BAGHDAD, Iraq (CNN) -- The U.S. troop casualty figures in Iraq that jumped this spring have been gradually dropping because U.S. and Iraqi forces are stabilizing volatile and dangerous areas, a U.S. commander said Thursday.
Lt. Gen. Raymond Odierno, commanding general of the Multi-National Corps-Iraq, called the development in recent weeks "an initial positive sign."
"This is what we thought would happen once we get control of the real key areas that are controlled by these terrorists," Odierno said at a press conference.
At the same time, he said, "I need a bit more time to make an assessment of whether it's a true trend or not."
So far in July, 62 U.S. troops have died, according to Pentagon figures compiled by CNN.
If that pace continues, July will have the lowest monthly death toll this year, a period in which U.S. troop strength has escalated and U.S.-led offensives have been launched in Baghdad and in regions around the capital.
The previous three months were the deadliest three-month stretch in the war, with 104 deaths in April, 126 in May and 101 in June. There were 83 deaths in January and 81 each in February and March.
Odierno said troops went into regions they "had not been in for a long time and they were safe havens that had been established by extremists."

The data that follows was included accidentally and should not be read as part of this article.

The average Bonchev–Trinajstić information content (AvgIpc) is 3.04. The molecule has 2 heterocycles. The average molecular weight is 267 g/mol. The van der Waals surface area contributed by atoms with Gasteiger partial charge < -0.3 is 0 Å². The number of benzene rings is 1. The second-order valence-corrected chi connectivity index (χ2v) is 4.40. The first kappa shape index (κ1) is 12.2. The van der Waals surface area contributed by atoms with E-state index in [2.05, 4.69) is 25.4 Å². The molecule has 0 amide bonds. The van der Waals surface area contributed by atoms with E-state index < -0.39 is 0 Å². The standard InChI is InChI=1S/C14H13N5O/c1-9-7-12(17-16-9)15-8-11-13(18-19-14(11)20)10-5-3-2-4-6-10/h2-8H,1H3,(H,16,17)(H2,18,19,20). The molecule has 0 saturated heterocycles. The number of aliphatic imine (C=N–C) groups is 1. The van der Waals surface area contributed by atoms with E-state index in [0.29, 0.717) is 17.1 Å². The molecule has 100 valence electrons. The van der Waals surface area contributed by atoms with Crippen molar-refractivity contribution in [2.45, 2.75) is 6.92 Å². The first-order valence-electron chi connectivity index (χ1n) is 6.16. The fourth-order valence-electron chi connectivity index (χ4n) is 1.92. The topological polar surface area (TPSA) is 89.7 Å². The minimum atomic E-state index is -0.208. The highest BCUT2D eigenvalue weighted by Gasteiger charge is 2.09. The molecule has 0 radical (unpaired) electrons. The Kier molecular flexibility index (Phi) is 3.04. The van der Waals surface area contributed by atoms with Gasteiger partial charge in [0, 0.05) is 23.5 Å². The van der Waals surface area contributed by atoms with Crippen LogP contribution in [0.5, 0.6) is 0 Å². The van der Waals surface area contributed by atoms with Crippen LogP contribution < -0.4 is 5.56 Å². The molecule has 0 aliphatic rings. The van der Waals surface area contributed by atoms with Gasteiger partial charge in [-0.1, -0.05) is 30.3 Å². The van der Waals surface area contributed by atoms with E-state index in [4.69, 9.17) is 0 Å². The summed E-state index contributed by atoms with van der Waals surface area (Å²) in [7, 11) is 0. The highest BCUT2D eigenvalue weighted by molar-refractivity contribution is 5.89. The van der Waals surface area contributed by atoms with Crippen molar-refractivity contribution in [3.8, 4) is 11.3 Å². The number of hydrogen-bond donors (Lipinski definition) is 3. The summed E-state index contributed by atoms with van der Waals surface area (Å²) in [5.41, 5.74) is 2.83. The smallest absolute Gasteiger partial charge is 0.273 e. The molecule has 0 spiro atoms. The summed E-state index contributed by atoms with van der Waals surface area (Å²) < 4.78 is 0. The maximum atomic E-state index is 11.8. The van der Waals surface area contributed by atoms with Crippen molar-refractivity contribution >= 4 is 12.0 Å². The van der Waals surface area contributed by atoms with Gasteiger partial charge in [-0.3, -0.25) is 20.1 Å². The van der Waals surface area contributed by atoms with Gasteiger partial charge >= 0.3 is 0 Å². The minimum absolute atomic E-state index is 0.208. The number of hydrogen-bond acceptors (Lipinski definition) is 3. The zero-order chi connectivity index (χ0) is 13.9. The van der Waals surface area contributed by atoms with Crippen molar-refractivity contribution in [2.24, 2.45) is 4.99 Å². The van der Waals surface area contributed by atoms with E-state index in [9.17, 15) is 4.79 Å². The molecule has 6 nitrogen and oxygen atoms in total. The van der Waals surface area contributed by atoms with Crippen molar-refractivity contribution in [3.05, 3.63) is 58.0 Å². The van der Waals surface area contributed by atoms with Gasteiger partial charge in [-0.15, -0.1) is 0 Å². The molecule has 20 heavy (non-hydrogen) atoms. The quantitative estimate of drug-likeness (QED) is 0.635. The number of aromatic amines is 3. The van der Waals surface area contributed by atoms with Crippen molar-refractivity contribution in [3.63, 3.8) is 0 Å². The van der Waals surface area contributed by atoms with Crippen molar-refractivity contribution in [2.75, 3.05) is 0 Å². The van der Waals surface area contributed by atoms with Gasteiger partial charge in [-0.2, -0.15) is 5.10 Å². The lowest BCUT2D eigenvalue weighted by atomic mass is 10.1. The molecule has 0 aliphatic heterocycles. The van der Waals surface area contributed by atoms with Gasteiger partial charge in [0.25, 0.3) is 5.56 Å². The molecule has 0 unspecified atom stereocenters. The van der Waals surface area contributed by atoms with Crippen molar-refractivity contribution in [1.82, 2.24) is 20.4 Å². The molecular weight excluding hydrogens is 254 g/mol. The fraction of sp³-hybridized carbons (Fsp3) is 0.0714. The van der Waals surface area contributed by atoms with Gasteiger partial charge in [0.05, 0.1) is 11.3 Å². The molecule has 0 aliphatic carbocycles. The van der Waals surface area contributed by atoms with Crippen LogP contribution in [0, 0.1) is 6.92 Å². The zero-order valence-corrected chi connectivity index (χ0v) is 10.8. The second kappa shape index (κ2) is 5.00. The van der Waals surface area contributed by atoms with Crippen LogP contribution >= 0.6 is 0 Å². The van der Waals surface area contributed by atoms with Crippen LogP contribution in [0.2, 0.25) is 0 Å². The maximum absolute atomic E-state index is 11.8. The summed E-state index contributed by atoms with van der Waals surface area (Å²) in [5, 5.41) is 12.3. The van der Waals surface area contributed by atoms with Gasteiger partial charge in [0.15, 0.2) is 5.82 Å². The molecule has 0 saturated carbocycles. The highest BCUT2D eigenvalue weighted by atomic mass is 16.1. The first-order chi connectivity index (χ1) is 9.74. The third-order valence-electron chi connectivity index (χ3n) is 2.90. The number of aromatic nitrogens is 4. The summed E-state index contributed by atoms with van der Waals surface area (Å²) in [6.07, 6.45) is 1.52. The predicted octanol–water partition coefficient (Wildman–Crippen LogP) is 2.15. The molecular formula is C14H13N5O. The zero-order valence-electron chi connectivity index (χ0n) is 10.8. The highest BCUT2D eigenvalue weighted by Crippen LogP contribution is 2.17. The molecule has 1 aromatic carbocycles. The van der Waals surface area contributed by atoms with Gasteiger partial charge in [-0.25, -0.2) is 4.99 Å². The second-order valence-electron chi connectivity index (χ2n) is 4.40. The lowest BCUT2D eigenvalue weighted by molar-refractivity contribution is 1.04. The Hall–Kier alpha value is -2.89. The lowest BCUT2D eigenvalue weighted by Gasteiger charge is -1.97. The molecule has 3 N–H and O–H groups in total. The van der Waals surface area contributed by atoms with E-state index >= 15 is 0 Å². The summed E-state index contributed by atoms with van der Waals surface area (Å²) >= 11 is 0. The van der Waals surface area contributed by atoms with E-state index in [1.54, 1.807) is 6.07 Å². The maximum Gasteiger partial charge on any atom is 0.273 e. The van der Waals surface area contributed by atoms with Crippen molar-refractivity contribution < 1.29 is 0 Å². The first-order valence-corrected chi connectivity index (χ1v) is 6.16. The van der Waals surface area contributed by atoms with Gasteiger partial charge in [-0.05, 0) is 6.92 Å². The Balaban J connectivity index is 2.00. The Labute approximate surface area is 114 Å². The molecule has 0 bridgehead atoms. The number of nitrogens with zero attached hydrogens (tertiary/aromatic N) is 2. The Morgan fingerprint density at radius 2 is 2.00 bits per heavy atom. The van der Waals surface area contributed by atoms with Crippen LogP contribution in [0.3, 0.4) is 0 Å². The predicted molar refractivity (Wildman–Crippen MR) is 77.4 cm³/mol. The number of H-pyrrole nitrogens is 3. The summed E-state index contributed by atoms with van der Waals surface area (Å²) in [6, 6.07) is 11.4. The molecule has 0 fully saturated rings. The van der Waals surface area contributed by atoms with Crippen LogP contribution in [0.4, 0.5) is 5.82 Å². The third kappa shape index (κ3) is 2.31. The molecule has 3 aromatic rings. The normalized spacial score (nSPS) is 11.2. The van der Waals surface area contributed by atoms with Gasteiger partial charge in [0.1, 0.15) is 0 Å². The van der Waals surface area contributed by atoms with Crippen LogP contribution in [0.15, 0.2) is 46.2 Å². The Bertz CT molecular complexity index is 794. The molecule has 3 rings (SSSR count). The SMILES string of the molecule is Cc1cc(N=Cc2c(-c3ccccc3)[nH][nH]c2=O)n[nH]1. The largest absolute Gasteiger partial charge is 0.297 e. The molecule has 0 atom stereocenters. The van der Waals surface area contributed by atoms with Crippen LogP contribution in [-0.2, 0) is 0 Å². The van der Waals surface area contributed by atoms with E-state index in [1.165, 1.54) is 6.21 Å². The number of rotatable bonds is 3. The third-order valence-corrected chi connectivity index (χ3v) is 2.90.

"We've now gone into those areas with Iraqi security forces and going into these areas we knew would be tough in the beginning,. We've now taken control of these areas. Since then, we've now started to see a slow, gradual reduction in casualties. And it continues in July."
Odierno, who briefed reporters with Iraqi military commander Lt. Gen. Abud Qanbar, also reiterated U.S. claims that militants in Iraq are getting help from elements in Iran.
"We have seen in the last three months a significant improvement in the capability of mortar men and rocketeers to provide accurate fires into the Green Zone and other places. We think this is directly related to training that was conducted in Iran," Odierno said. E-mail to a friend
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